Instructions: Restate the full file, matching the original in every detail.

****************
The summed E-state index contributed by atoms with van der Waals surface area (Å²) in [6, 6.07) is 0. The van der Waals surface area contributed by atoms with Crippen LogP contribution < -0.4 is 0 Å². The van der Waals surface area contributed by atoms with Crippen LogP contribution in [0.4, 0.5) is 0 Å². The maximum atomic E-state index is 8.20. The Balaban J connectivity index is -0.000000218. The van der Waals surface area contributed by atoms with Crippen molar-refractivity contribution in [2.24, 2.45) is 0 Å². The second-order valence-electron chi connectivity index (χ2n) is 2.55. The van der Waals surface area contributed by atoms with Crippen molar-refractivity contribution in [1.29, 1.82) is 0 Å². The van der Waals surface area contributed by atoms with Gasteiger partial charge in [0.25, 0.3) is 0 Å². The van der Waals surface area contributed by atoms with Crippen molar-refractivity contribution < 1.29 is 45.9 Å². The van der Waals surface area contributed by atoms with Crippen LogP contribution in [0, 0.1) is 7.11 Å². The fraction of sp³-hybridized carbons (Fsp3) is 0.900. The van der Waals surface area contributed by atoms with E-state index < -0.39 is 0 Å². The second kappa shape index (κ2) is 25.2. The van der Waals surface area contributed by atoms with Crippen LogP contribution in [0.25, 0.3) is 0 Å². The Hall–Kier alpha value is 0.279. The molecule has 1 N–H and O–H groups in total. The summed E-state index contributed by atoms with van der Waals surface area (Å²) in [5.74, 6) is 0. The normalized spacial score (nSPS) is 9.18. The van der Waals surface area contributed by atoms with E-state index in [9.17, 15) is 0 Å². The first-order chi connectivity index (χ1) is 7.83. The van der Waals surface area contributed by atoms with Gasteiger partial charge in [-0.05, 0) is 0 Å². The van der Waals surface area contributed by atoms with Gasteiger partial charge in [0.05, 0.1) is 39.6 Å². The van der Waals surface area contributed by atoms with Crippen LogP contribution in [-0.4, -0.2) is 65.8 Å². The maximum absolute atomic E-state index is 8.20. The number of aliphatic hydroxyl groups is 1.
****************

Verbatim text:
The summed E-state index contributed by atoms with van der Waals surface area (Å²) in [6, 6.07) is 0. The van der Waals surface area contributed by atoms with Crippen LogP contribution < -0.4 is 0 Å². The van der Waals surface area contributed by atoms with Crippen LogP contribution in [0.4, 0.5) is 0 Å². The maximum atomic E-state index is 8.20. The Balaban J connectivity index is -0.000000218. The van der Waals surface area contributed by atoms with Crippen molar-refractivity contribution in [2.24, 2.45) is 0 Å². The second-order valence-electron chi connectivity index (χ2n) is 2.55. The van der Waals surface area contributed by atoms with Crippen molar-refractivity contribution in [1.29, 1.82) is 0 Å². The van der Waals surface area contributed by atoms with Gasteiger partial charge in [0.25, 0.3) is 0 Å². The van der Waals surface area contributed by atoms with Crippen molar-refractivity contribution < 1.29 is 45.9 Å². The van der Waals surface area contributed by atoms with Crippen LogP contribution in [0, 0.1) is 7.11 Å². The fraction of sp³-hybridized carbons (Fsp3) is 0.900. The van der Waals surface area contributed by atoms with E-state index < -0.39 is 0 Å². The second kappa shape index (κ2) is 25.2. The van der Waals surface area contributed by atoms with Crippen LogP contribution in [0.25, 0.3) is 0 Å². The Hall–Kier alpha value is 0.279. The molecule has 1 N–H and O–H groups in total. The summed E-state index contributed by atoms with van der Waals surface area (Å²) in [5.74, 6) is 0. The normalized spacial score (nSPS) is 9.18. The van der Waals surface area contributed by atoms with E-state index in [9.17, 15) is 0 Å². The first-order chi connectivity index (χ1) is 7.83. The van der Waals surface area contributed by atoms with Gasteiger partial charge in [-0.05, 0) is 0 Å². The van der Waals surface area contributed by atoms with Gasteiger partial charge in [0.05, 0.1) is 39.6 Å². The van der Waals surface area contributed by atoms with Crippen LogP contribution in [-0.4, -0.2) is 65.8 Å². The maximum absolute atomic E-state index is 8.20. The number of aliphatic hydroxyl groups is 1.